Divorce or separation between parents with children that have exceptional needs, special needs or learning differences often have heightened layers of complexity and strain.

What can you do in this situation? Often it is the case that one parent has had a more active role in the child’s world. For instance, one may have attended Individual Education Plan (“IEP”) meetings with professionals at the school and managed the child’s doctor’s appointments. Another parent may be in greater tune with the child’s special diet. Whatever the situation may be, disputes often arise when the parents decide to separate and are discussing how best to share time with the child.

Often one or both parents become resentful because one was able to spend more time involved with children, while the other was the breadwinner or working toward a degree. Perhaps unfairly the court system may favor the more involved parent. Each situation is as unique as every child’s unique needs.

It is extremely distressing for both parents when one parent advocates solutions with the multiplicity of issues that arise and the other parent has a significant lack of parental involvement. Lack of trust between the parents coupled with lack of knowledge is a recipe for disaster when discussing a post-separation parenting plan. A combination of resentment, mistrust and disrespect can cost tens of thousands to get sorted out in the court system, and both parents will be unhappy. More importantly harm can be done to the children if there are major conflicts in parenting with respect to diet, discipline and boundaries, to name just a few of the many parenting issues post divorce.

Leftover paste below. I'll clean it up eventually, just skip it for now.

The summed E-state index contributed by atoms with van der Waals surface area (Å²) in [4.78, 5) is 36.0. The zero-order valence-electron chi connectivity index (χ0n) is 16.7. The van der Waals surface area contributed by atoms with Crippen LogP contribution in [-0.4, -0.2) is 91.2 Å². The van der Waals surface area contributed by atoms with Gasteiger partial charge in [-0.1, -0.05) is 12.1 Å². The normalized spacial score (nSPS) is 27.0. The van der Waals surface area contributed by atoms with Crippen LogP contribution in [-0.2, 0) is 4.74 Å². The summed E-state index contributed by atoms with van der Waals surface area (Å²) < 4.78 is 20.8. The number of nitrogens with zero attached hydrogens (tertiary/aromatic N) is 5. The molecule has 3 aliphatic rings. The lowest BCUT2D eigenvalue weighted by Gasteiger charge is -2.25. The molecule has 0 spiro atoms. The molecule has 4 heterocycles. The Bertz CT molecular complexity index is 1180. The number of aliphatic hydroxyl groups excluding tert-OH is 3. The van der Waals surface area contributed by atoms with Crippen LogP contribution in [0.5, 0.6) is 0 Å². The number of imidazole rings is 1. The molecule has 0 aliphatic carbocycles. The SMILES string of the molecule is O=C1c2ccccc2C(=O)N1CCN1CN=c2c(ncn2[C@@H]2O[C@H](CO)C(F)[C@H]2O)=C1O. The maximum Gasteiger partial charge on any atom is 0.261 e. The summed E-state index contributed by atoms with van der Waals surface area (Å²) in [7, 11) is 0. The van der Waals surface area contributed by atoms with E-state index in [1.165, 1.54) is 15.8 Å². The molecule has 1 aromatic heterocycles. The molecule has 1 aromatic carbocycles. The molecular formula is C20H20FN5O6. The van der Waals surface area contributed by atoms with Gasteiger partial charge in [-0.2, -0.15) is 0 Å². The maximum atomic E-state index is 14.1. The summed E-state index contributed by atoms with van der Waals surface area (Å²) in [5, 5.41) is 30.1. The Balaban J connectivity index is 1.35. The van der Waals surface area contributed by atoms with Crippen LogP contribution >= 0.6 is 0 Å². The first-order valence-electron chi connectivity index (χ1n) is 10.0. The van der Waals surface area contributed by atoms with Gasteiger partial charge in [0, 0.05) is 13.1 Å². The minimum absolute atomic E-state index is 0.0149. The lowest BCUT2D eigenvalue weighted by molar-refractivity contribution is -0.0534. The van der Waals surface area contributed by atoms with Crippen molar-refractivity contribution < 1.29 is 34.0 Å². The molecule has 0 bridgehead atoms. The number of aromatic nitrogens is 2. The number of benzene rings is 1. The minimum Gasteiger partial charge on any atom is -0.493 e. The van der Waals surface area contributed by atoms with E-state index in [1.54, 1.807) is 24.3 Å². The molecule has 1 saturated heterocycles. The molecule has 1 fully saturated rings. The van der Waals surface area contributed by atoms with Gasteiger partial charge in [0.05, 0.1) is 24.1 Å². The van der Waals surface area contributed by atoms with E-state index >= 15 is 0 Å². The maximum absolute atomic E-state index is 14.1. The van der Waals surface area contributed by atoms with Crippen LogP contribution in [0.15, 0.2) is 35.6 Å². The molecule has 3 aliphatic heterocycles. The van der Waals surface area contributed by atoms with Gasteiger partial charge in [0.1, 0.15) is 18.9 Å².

Here are ways that you can get on the same page with strategies, plans and solutions for your children:

1. Educate, Educate, Educate.

Education cannot be stressed enough. Consulting with a doctor with a degree in special education is a great start. Taking the time to attend school meetings, or assessments becomes critical. These meetings can be set for early mornings before school starts, which may have less of an impact on work requirements. Be sure that the school has all current contact information for both parents.

There are low and no-cost resources in most areas that may hold seminars, IEP trainings, organizational help, and information to learn about providing for children’s special needs. A low or no-cost resource in Marin County is http://www.matrixparents.org/.

Learn about the Special Education Local Plan Area (“SELPA) offices within your child’s school district. You may make informational appointments with those offices or simply call and speak with them on the phone. If you need to advocate for services for your child, it is best for your child if you and your spouse can be on the same page.

Books are typically available to check out for a small fee. In addition, the technology industry has made it extremely easy to get information and books on line. The library is also an excellent source of information. Additionally scholarly articles and books may be available through Google Scholar, Overdrive, or Amazon. Many books are downloadable to your technology devices. Some books at no or extremely low cost can be downloaded to your computer or devices.

2. Your ego is not your friend.

Ending the parental conflict is the single most important thing you and your spouse can do for your children. Learn to step back, take a breath, assume good will, and try to see past your own judgments to your co-parent’s intentions. Seek to understand over being understood

3. Consider conflict resolution alternatives to court intervention.

Try to focus on the positive and on the future in discussions. Discuss facts, not judgments. Problem solve for going forward, let go of the past. It may take a little time to learn to communicate constructively, but the rewards are worth so much more for your child, your sanity and your pocketbook, and your child will be the beneficiary of your efforts.

Renee Marcelle is a San Rafael based collaborative law professional, mediator, and if all else fails a litigator.

This in no way is to be construed as legal advice, if you need legal advice, please contact a family law lawyer.

photo credit: Ann Buscho, Ph.D.